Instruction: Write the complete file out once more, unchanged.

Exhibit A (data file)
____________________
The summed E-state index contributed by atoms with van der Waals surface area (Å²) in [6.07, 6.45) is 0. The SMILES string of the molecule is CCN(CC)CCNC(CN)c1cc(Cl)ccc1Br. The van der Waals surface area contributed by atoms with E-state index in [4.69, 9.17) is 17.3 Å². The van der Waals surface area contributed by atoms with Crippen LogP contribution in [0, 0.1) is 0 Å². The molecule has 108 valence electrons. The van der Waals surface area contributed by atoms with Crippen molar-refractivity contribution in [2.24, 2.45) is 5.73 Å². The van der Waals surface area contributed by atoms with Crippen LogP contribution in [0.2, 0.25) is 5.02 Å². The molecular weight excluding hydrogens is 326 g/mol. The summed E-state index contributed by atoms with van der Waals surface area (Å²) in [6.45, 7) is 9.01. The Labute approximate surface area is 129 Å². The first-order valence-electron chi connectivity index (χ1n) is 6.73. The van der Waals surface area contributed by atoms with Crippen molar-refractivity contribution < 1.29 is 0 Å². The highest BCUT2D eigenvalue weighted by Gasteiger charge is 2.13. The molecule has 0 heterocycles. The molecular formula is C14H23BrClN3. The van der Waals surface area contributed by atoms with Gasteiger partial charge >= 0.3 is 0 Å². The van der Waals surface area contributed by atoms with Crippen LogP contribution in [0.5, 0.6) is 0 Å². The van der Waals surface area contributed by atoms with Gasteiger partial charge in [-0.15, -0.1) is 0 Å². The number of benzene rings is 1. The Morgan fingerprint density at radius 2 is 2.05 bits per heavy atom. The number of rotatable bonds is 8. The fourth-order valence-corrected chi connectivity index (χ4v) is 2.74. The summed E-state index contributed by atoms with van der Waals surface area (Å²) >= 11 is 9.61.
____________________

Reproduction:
The summed E-state index contributed by atoms with van der Waals surface area (Å²) in [6.07, 6.45) is 0. The SMILES string of the molecule is CCN(CC)CCNC(CN)c1cc(Cl)ccc1Br. The van der Waals surface area contributed by atoms with E-state index in [4.69, 9.17) is 17.3 Å². The van der Waals surface area contributed by atoms with Crippen LogP contribution in [0, 0.1) is 0 Å². The molecule has 108 valence electrons. The van der Waals surface area contributed by atoms with Crippen molar-refractivity contribution in [2.24, 2.45) is 5.73 Å². The van der Waals surface area contributed by atoms with Crippen LogP contribution in [0.2, 0.25) is 5.02 Å². The molecular weight excluding hydrogens is 326 g/mol. The summed E-state index contributed by atoms with van der Waals surface area (Å²) in [6.45, 7) is 9.01. The Labute approximate surface area is 129 Å². The first-order valence-electron chi connectivity index (χ1n) is 6.73. The van der Waals surface area contributed by atoms with Crippen molar-refractivity contribution < 1.29 is 0 Å². The highest BCUT2D eigenvalue weighted by Gasteiger charge is 2.13. The molecule has 0 heterocycles. The molecular formula is C14H23BrClN3. The van der Waals surface area contributed by atoms with Gasteiger partial charge >= 0.3 is 0 Å². The van der Waals surface area contributed by atoms with Crippen LogP contribution in [0.5, 0.6) is 0 Å². The van der Waals surface area contributed by atoms with Gasteiger partial charge in [-0.15, -0.1) is 0 Å². The number of benzene rings is 1. The Morgan fingerprint density at radius 2 is 2.05 bits per heavy atom. The number of rotatable bonds is 8. The fourth-order valence-corrected chi connectivity index (χ4v) is 2.74. The summed E-state index contributed by atoms with van der Waals surface area (Å²) >= 11 is 9.61.